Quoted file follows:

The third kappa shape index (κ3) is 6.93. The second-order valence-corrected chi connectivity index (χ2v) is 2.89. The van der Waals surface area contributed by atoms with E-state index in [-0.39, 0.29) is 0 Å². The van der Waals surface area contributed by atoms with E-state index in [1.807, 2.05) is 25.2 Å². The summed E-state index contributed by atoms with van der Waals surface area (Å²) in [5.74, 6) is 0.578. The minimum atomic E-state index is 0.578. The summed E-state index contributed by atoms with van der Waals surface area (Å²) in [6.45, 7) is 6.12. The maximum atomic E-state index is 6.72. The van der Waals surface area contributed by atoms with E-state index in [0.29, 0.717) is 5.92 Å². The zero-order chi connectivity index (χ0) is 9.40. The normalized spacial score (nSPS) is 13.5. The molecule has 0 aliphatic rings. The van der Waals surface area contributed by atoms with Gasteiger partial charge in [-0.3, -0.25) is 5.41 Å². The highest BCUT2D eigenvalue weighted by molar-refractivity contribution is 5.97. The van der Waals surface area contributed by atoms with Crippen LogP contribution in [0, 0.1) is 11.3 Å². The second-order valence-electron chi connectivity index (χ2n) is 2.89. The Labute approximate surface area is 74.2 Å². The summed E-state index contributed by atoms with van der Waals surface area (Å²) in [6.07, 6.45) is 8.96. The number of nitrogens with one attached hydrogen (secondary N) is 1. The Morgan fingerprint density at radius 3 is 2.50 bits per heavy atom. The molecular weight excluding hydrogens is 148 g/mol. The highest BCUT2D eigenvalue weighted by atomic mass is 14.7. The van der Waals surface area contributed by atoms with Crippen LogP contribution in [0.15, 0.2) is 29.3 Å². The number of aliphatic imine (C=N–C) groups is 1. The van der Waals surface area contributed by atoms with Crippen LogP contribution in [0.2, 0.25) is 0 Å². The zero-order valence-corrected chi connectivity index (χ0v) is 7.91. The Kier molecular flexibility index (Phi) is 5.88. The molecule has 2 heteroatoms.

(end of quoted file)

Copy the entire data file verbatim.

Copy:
The third kappa shape index (κ3) is 6.93. The second-order valence-corrected chi connectivity index (χ2v) is 2.89. The van der Waals surface area contributed by atoms with E-state index in [-0.39, 0.29) is 0 Å². The van der Waals surface area contributed by atoms with E-state index in [1.807, 2.05) is 25.2 Å². The summed E-state index contributed by atoms with van der Waals surface area (Å²) in [5.74, 6) is 0.578. The minimum atomic E-state index is 0.578. The summed E-state index contributed by atoms with van der Waals surface area (Å²) in [6.45, 7) is 6.12. The maximum atomic E-state index is 6.72. The van der Waals surface area contributed by atoms with E-state index in [0.29, 0.717) is 5.92 Å². The zero-order chi connectivity index (χ0) is 9.40. The normalized spacial score (nSPS) is 13.5. The molecule has 0 aliphatic rings. The van der Waals surface area contributed by atoms with Gasteiger partial charge in [-0.3, -0.25) is 5.41 Å². The highest BCUT2D eigenvalue weighted by molar-refractivity contribution is 5.97. The van der Waals surface area contributed by atoms with Crippen LogP contribution in [0, 0.1) is 11.3 Å². The second-order valence-electron chi connectivity index (χ2n) is 2.89. The Labute approximate surface area is 74.2 Å². The summed E-state index contributed by atoms with van der Waals surface area (Å²) in [6.07, 6.45) is 8.96. The number of nitrogens with one attached hydrogen (secondary N) is 1. The Morgan fingerprint density at radius 3 is 2.50 bits per heavy atom. The molecular weight excluding hydrogens is 148 g/mol. The highest BCUT2D eigenvalue weighted by atomic mass is 14.7. The van der Waals surface area contributed by atoms with Crippen LogP contribution in [0.15, 0.2) is 29.3 Å². The number of aliphatic imine (C=N–C) groups is 1. The van der Waals surface area contributed by atoms with Crippen LogP contribution in [0.2, 0.25) is 0 Å². The zero-order valence-corrected chi connectivity index (χ0v) is 7.91. The Kier molecular flexibility index (Phi) is 5.88. The molecule has 2 heteroatoms.